- Confidentiality for e-mail communication is not guaranteed inside the company’s intranet. In addition confidentiality in an end-2-end communication can not be ensured if a third party (outsourcer) is providing the e-mail gateway functionality (MTA). In this case the TLS communication is terminated at the mail gateway of this third party and the e-mails can be read by the third party. It has to be ensured that e-mail communication is also protected from the third party to the companies internal mail server.
- Loss of availability- The risk that e-mail communication is blocked between business partners exists for Enforced TLS connections if encryption is not possible. Continuous monitoring of Enforced TLS connections is required to identify encryption failures. Procedures have to be in place to temporary remove the Enforced TLS policy in order to re-establish the e-mail communication until the technical difficulties have been resolved which caused the encryption failure.
- No 100% encryption guarantee. Opportunistic TLS does not guarantee 100% security – if encryption is not possible e-mails are sent in clear text. Therefore, monitoring of such connections is required to prove that appropriate protection is provided by Opportunistic TLS.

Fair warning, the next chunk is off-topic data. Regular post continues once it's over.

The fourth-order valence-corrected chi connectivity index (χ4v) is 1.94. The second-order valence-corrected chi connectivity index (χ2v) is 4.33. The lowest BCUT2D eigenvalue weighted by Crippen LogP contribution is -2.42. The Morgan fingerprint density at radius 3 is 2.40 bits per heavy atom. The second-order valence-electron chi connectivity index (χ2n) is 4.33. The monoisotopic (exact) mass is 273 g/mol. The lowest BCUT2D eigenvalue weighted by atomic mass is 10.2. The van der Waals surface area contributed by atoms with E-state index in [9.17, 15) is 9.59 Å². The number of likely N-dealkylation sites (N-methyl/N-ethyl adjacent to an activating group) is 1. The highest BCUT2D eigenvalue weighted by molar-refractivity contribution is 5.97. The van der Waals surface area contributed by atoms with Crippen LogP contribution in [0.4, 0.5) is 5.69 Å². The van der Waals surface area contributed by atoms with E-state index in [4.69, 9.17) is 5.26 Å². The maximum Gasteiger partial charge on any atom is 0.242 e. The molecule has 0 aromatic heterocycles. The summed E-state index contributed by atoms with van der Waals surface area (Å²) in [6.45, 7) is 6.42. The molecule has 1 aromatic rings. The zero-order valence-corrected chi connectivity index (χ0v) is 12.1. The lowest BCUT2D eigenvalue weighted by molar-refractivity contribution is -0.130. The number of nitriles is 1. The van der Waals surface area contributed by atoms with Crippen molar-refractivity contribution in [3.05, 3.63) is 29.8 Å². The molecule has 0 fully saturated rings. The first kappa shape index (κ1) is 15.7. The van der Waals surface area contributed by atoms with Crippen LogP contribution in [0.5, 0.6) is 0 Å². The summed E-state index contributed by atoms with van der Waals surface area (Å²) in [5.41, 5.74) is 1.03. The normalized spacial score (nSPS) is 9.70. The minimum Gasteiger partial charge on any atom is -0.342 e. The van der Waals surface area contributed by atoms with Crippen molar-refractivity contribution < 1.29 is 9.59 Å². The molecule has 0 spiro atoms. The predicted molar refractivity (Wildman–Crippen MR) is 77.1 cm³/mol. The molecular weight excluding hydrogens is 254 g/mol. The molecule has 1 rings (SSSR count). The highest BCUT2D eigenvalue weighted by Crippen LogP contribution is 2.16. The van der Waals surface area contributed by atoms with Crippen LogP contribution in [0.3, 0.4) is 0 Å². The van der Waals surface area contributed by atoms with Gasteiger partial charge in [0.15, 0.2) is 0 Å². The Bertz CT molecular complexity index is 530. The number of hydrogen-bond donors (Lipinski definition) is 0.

- TLS stack vulnerability- E-mail communication could be eavesdropped due to vulnerabilities in the TLS communication stack.
- Identification of MTA- In case of Opportunistic TLS the authentication of the receiving mail server (MTA) cannot be guaranteed as self-signed certificates are accepted.
- OpenSSL: http://www.openssl.org/docs/apps/openssl.html
- RFC 5246 - The TLS Protocol v1.2 : http://www.rfc-editor.org/rfc/rfc5246.txt
- RFC 3207 - Secure SMTP over TLS: http://www.rfc-editor.org/rfc/rfc3207.txt
- RFC 2821- Simple Mail Transfer Protocol: http://www.rfc-editor.org/rfc/rfc2821.txt
Related patterns: E-mail TLS with MTA outsourcing (Pending)
Classification: Email communication
Release: 08.02 (Last update 27th April 2010)
Author(s): Martin Sibler;
pattern was created based on the result of the SGRP Special Interest Group "Secure Information Exchange"
Reviewer(s): Tobias Christen
AC-03 Access Enforcement
AC-04 Information Flow Enforcement
AU-06 Audit Monitoring, Analysis, And Reporting
IA-03 Device Identification And Authentication
SA-05 Information System Documentation
SC-07 Boundary Protection
SC-09 Transmission Confidentiality
SC-13 Use Of Cryptography